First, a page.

I work with a lot of women’s health issues, and it seems like the most common words out of my mouth are “ground flaxseeds.” It is commonly known that flax is a source of omega-3 fatty acids, particularly alpha linolenic acid (ALA). These healthy fats offer benefits to both men and women because they help fight the inflammation associated with conditions such as osteoarthritis and asthma. The body has enzymes that can convert alpha linolenic acid to eicosapentaenoic acid (EPA), the omega-3 fatty acid found in fish oil. This enzyme can be less active in some people due to genetic variations, diabetes, or by high consumption of saturated fat or alcohol. Because of these potential enzyme problems, many practitioners are suggesting patients use fish oil. But I still frequently recommend flaxseeds because they offer other benefits in addition to those from the omega-3 fats.
I frequently suggest flaxseeds to women of all ages because they can help restore hormonal balance. In younger women, they may help fertility. For peri-menopausal women they may ease symptoms like irregular cycles, heavy bleeding, headaches, sleep difficulties, fluid retention, and mood swings. Also taking several tablespoons of ground flaxseeds daily may help reduce the frequency of hot flashes.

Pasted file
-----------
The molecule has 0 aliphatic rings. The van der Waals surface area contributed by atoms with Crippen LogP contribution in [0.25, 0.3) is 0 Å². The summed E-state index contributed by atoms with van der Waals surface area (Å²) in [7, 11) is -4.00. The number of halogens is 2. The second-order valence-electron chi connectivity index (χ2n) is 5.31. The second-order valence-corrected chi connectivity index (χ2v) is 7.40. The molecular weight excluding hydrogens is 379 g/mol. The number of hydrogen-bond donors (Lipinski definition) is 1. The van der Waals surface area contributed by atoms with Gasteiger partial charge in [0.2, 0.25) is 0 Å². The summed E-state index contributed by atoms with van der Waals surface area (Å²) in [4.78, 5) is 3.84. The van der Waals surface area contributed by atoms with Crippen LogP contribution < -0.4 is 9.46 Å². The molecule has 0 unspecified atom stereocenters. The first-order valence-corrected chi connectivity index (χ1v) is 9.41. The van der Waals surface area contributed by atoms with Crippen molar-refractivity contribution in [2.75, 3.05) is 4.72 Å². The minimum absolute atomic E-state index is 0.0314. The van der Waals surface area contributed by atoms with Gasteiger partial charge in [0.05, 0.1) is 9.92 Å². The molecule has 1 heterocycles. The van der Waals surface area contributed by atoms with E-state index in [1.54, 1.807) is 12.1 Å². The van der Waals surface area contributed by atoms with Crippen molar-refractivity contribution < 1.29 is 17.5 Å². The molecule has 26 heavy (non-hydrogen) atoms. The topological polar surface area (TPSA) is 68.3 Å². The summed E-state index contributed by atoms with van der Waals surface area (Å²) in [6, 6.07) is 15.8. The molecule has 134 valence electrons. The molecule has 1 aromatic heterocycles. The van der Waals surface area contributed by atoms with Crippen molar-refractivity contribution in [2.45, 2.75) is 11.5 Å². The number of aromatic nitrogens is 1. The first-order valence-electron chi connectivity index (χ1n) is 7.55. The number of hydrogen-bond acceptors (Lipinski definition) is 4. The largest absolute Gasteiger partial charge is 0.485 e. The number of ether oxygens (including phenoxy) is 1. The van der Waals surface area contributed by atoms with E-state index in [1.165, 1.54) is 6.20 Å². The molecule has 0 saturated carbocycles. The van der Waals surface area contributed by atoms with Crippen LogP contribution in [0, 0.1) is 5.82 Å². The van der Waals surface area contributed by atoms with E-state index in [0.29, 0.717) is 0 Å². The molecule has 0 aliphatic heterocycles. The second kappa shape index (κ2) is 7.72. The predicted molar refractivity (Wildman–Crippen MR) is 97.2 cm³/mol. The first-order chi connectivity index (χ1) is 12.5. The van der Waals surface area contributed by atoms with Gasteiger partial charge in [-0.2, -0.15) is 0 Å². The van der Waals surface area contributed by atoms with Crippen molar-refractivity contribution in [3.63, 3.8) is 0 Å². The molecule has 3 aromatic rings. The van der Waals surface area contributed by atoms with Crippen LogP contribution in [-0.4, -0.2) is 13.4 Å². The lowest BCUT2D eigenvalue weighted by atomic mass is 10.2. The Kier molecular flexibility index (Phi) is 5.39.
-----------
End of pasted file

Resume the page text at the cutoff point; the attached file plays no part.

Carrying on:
Flaxseeds offer all of these benefits because they contain lignans, compound that are converted to a weak estrogen-like substances. Unlike actual estrogen, these lignans derivatives have been shown to be actually protective against breast cancer.
I have only scraped the surface of flax’s benefits. It can also help the heart by contributing to lower blood pressure and cholesterol. Diets high in omega-3 essential fatty acids have been shown to reduce the bone loss associated with osteoporosis. Flaxseeds are also a good source of fiber, which we don’t tend to get enough of in our diets. The nutrients in flaxseeds are much more available when they are ground. Try taking 2-4 tablespoons of ground flaxseeds daily either mixed in water or added to foods like salad or yogurt. Make sure to keep ground flaxseeds refrigerated and start with the lower amount because sometimes a quick increase in fiber can cause digestive distress. For another way to try flaxseeds, here is a recipe from World’s Healthiest Foods for a High Energy Breakfast Shake.